Taylor Swift's 'folklore' Concert Film Exudes Hygge Directed by Taylor Swift

Taylor Swift's 'folklore' Concert Film Exudes Hygge Directed by Taylor Swift
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Nearly everything about coronavirus lockdown sucks: the loneliness, the boredom, the fear of getting sick. But there's at least one good thing for those fortunate enough to be spending so much time at home — the coziness. You can wear pyjamas all day, snack almost constantly, and go months without a haircut.

Taylor Swift's new self-directed quarantine concert film, folklore: the long pond studio sessions, is all about coziness. Recorded at co-producer Aaron Dessner's beautiful barn-turned-studio in Upstate New York, the whole thing exudes hygge. It's all comfy couches, flannel, messy bangs, exposed wood paneling, and collaborator Jack Antonoff swimming in his two-sizes-too-large leather jacket. With windows looking out on trees, a lake and a fire pit, the intimate performance is an oasis of tranquility in a chaotic time.

The hour-and-a-half-long film features stripped-down renditions of every track from this year's folklore (including bonus cut "the lakes"), plus between-song discussions of each track. These yield plenty of interesting insights and factoids about folklore's generally un-autobiographical songwriting. Swift is one of those lyricists whose songs have a deep well of hidden meaning, as if each one is a snippet of a much larger story; it's interesting, then, to learn that "betty" and "august" and "cardigan" all involve the same characters, or that secret folklore collaborator William Bowery is actually a pseudonym for her real-life boyfriend, Joe Alwyn.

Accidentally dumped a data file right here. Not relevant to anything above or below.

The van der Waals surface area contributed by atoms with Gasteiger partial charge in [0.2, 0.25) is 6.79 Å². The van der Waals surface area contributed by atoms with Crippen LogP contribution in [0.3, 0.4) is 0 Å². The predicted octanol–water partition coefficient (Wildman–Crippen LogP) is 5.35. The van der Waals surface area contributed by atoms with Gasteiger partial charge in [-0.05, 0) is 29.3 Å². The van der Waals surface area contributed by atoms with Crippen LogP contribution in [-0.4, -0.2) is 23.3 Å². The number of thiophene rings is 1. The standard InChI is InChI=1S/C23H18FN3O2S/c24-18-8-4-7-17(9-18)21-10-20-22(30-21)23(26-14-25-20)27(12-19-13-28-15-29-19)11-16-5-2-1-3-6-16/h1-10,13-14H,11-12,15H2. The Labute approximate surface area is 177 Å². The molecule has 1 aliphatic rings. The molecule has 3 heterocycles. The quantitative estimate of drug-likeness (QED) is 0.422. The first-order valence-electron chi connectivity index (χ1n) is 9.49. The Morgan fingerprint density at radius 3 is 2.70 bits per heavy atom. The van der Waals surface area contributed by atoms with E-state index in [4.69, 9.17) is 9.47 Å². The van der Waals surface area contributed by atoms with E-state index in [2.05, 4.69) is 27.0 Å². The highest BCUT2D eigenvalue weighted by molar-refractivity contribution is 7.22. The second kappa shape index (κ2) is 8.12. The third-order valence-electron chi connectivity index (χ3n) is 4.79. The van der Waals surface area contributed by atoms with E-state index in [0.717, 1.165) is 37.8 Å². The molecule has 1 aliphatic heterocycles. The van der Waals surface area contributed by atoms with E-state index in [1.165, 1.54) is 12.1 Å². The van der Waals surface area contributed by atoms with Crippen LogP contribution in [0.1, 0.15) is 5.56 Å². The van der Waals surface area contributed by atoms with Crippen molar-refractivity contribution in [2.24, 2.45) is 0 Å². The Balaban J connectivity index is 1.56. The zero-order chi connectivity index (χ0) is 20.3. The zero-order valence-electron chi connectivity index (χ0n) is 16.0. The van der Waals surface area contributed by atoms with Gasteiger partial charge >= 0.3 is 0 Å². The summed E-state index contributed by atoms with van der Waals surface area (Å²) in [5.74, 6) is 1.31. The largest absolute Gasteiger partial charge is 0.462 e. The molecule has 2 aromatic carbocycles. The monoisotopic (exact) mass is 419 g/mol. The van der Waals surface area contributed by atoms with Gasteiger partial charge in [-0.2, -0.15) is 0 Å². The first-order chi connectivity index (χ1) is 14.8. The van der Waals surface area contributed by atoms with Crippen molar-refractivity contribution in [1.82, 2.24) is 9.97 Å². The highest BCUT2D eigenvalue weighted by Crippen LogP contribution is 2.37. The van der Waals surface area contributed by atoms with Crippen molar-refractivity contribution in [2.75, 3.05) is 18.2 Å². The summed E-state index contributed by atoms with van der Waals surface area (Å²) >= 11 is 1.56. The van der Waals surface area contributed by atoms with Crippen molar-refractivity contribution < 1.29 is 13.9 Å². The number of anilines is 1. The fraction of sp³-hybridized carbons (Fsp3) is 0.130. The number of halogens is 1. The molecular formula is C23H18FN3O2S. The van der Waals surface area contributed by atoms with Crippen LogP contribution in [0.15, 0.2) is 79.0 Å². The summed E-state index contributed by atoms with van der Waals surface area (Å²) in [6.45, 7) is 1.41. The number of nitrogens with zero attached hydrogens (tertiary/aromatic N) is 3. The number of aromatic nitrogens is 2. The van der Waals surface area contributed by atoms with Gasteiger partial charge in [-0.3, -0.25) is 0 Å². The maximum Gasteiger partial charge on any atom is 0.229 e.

Swift has a wonderful rapport with longtime collaborator Antonoff, as the pair banter back and forth and Swift cracks a couple of laugh-out-loud jokes. Her conversations with Dessner are more stilted, but they eventually get to some compelling and frank discussions of mental health.

But, of course, the real draw here is the music. The trio arrangements aren't all that different from the ones on folklore, but everyone sounds spot-on. Swift brings intense conviction when delivering the poignant lyrics in "my tears ricochet" and "this is me trying." Best of all, "exile" features a jaw-dropping contribution from Bon Iver's Justin Vernon, who appears remotely from his studio in Wisconsin; he looks a bit creepy with a handkerchief pulled up over his face and a hat down over his eyes, but his powerfully projected high notes in the song's soaring bridge are spine-tingling.

The performances are filmed simply, with just a few cameras (and someone hiding behind the computer monitors in the corner, presumably overseeing the technical aspects). The slowly tracking camera moving over Swift has a slightly unnatural, shaky quality, but it's otherwise unobtrusively filmed, putting the focus squarely on the performances.

With sad songs and a stripped-down format, the long pond studio sessions is a fitting document of a strange time in history — a moment when even the biggest pop star on Earth holed up and got cozy and insular. (Disney)